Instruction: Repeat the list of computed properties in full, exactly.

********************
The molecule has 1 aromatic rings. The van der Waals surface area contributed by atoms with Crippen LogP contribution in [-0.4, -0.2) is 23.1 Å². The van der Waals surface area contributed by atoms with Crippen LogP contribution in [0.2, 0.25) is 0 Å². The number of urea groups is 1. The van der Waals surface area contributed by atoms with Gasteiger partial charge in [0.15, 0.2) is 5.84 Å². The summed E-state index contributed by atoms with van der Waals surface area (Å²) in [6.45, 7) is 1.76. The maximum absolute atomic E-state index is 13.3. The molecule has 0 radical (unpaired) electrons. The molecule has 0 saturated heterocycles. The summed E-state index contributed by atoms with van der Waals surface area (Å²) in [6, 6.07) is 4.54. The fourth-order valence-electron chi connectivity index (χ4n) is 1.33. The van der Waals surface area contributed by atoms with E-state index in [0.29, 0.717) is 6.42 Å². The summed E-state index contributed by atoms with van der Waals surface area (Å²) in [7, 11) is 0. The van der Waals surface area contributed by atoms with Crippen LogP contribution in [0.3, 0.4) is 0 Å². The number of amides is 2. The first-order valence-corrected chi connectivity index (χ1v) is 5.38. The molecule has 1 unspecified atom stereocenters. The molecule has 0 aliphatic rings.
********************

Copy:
The molecule has 1 aromatic rings. The van der Waals surface area contributed by atoms with Crippen LogP contribution in [-0.4, -0.2) is 23.1 Å². The van der Waals surface area contributed by atoms with Crippen LogP contribution in [0.2, 0.25) is 0 Å². The number of urea groups is 1. The van der Waals surface area contributed by atoms with Gasteiger partial charge in [0.15, 0.2) is 5.84 Å². The summed E-state index contributed by atoms with van der Waals surface area (Å²) in [6.45, 7) is 1.76. The maximum absolute atomic E-state index is 13.3. The molecule has 0 radical (unpaired) electrons. The molecule has 0 saturated heterocycles. The summed E-state index contributed by atoms with van der Waals surface area (Å²) in [6, 6.07) is 4.54. The fourth-order valence-electron chi connectivity index (χ4n) is 1.33. The van der Waals surface area contributed by atoms with E-state index in [0.29, 0.717) is 6.42 Å². The summed E-state index contributed by atoms with van der Waals surface area (Å²) in [7, 11) is 0. The van der Waals surface area contributed by atoms with Crippen LogP contribution in [0.3, 0.4) is 0 Å². The number of amides is 2. The first-order valence-corrected chi connectivity index (χ1v) is 5.38. The molecule has 1 unspecified atom stereocenters. The molecule has 0 aliphatic rings.